Hollywood is a land of fast friendships and quicker abandonment. The movie industry is rife with those who glad-hand for a quick buck today, and forget names and faces tomorrow.

But every now and then, you come across a story of friends that stand by each other, who are truly loyal. They are worthy of admiration. The Matt and Bens who come to L.A. as young men with dreams and hang tight and forge careers.

I came across a friendship like that last week, as a guy was excitedly talking in the locker room about the premiere of his movie. He was sharing the story of how the movie took 4 _ years to make and how the writer/director had walked away from “Studio Money” when they wanted to re-cast.

This was a tale I had to know more about.

I chatted with Eddie McGee at the Loews Hotel bar this past Sunday, getting the skinny on him and his acting career. Turns out that Eddie McGee and Paul Hough met in 2005 on a music video that Hough was directing where he needed an actor to be suicidal. Eddie got the part and a great friendship was formed.

They next worked together on a short film called The Angel, available on YouTube.com and I highly recommend it. It was written and directed by Hough specifically to showcase the Hong Kong wire skills of McGee, which it does beautifully. The short movie is a dark tale and though McGee has only one line, it’s a powerful line.

McGee’s admiration for Hough came through when he said, “I can’t express the gratitude I feel for having Paul not only write and tailor roles to me, but to be loyal. He once told me I could be a great actor. That was the best and worst day of my life.” I knew exactly what Eddie meant. To be told you have great potential is both a blessing and a curse, because now you have to live up to it.

The pair’s latest production is called The Human Race. It is showing this week at the Arena Cinema in Hollywood. It’s a thriller about 80 people who get ripped from their lives and told they must race until they die, only one will survive. McGee describes it as “majorly inspired by Run Lola Run and Battle Royale.”  I haven’t seen it yet, but the trailer makes me want to.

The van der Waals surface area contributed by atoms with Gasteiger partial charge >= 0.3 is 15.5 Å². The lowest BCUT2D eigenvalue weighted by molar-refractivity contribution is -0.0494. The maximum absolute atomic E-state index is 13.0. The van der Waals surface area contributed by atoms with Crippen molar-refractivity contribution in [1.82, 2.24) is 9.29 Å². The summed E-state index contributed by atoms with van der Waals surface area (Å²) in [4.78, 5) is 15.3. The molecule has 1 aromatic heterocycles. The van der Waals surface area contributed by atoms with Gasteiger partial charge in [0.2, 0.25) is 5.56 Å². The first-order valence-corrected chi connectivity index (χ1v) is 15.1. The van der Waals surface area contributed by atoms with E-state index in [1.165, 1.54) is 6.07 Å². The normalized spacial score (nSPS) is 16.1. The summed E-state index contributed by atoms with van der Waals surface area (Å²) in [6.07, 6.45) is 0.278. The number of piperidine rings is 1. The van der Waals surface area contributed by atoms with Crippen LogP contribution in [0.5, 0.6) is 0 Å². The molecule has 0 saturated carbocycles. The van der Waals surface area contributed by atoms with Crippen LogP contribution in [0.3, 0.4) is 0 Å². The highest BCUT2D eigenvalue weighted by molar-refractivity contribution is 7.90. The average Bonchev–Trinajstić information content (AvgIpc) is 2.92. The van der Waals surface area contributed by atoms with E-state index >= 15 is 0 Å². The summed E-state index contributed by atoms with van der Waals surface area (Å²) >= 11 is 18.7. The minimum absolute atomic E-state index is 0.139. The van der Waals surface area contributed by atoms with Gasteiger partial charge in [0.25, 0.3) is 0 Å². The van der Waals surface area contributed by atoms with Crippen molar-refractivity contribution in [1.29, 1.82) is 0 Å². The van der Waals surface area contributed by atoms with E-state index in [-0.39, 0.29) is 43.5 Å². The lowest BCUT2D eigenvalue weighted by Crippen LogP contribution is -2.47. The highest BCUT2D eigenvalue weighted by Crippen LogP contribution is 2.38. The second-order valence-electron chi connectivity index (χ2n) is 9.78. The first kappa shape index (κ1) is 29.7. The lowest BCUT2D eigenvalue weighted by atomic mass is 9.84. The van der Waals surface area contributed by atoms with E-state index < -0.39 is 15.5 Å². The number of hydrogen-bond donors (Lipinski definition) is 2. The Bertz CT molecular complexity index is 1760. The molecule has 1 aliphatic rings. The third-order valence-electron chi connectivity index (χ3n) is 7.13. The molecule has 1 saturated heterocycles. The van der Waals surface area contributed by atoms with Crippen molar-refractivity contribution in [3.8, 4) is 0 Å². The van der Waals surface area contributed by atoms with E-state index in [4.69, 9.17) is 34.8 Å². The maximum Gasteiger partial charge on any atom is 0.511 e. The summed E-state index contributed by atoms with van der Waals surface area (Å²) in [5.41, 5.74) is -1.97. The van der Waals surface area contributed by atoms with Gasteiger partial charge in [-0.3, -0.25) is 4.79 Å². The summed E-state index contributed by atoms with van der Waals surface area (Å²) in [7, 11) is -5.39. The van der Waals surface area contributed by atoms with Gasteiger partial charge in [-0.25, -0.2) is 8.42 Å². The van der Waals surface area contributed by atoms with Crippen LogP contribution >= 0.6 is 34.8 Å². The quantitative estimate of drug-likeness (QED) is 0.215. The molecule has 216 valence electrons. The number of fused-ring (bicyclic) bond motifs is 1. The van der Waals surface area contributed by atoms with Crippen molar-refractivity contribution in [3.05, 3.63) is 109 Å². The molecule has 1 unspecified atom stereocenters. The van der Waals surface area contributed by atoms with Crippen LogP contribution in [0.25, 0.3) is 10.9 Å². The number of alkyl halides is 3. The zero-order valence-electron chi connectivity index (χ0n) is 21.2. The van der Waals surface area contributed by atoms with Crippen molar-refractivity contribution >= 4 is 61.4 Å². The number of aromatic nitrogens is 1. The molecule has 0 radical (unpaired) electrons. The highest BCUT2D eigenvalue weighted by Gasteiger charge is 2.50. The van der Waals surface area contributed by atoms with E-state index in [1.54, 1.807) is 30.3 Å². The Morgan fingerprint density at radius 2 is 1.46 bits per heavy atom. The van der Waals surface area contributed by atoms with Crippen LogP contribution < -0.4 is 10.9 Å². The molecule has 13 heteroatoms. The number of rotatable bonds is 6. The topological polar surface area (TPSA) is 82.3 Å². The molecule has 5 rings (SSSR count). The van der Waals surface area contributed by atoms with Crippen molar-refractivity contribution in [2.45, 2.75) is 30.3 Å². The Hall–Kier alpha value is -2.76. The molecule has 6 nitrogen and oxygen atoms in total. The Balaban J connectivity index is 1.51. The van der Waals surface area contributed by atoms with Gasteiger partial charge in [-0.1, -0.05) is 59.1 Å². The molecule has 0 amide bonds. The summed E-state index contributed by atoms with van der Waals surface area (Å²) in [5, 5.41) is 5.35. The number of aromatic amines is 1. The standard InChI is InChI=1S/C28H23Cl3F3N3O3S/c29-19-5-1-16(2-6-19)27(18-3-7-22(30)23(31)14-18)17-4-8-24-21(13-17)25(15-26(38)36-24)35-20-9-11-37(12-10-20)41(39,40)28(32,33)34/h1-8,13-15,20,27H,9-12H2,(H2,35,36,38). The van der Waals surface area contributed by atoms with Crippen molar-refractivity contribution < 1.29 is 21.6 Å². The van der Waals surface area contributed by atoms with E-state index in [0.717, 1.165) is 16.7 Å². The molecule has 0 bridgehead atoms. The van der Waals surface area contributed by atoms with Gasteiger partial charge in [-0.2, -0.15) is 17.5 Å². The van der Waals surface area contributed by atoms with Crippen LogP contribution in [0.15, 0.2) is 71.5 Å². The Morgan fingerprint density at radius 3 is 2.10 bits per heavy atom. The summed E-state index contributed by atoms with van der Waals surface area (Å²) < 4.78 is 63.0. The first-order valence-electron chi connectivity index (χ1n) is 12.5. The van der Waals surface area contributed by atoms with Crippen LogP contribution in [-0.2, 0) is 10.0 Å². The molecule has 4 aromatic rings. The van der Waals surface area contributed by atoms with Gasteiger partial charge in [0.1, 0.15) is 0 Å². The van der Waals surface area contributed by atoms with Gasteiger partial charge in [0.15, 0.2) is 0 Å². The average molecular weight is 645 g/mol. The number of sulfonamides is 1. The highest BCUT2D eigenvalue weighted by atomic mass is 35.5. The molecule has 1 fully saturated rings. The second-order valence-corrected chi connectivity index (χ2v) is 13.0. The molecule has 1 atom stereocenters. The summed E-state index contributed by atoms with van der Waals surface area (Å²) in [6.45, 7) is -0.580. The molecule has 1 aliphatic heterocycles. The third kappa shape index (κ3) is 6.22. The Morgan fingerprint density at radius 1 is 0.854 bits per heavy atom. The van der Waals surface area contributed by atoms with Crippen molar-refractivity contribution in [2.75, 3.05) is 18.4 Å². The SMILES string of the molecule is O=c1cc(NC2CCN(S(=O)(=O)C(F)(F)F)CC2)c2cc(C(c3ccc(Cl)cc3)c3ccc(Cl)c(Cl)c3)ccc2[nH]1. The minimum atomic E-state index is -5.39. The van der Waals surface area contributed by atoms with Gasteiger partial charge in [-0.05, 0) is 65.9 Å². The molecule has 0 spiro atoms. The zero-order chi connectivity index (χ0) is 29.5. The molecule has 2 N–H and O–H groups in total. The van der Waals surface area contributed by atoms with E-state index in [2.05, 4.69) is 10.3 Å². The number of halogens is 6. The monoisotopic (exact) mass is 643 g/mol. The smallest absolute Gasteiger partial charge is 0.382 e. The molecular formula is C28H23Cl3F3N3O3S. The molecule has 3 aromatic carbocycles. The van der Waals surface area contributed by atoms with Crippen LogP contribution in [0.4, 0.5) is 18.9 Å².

Here’s the back story that I found so interesting: Paul had written the story, had cast Eddie McGee and a studio was interested to the point of ready to fund the movie, but they wanted a different actor to play Eddie’s role. Paul stuck with his friend and walked away from the studio funding. Now I ask you, how often does that happen in this town? Not often.

But Paul had written the part for Eddie and saw him as integral to the story. I suppose I should mention that Eddie has only one leg, which makes the race for your life a bit more interesting, although, if the movie is anything like real life, you quickly get lost in the man, and forget about the “disability.”

Chatting with Eddie he makes you see him not as a guy with “a disability” but an actor who can play believably the roles he’s asked to play. I asked him about the difficulties in making the movie, not the physical limitations but the process of making an independent movie over the course of 4 _ years with no big funding source. He said, “we’d work for a bit, scrape together enough cash to shoot for a weekend and go back to work our day jobs for a couple of months till we could do it again. That was hard because actors would get busy, disappear, or have a new life. One guy works in insurance but had a Mohawk in the movie. He’d shave his head on Friday into a mohawk, we’d shoot all weekend, and then he’d go in to work bald.”

Like many an independent movie, the actors contribute more than their time, for Eddie it was also his Chevelle. Not just as a vehicle in the movie, but as a source of funding. He sold it to get cash for post-production work. It’s that kind of dedication that makes for a good story both on and off the screen.

“Paul refuses to pigeonhole me as an actor.” Said McGee. I expect that with this type of dedication from Paul Hough to this actor, and the dedication of Eddie McGee to this writer/director, there will be many great future productions, and I look forward to them.

 

 

David Pisarra is a Los Angeles Divorce and Child Custody Lawyer specializing in Father’s and Men’s Rights with the Santa Monica firm of Pisarra & Grist.  He welcomes your questions and comments.  He can be reached at dpisarra@pisarra.com or 310/664-9969.You can follow him on Twitter @davidpisarra

Print Friendly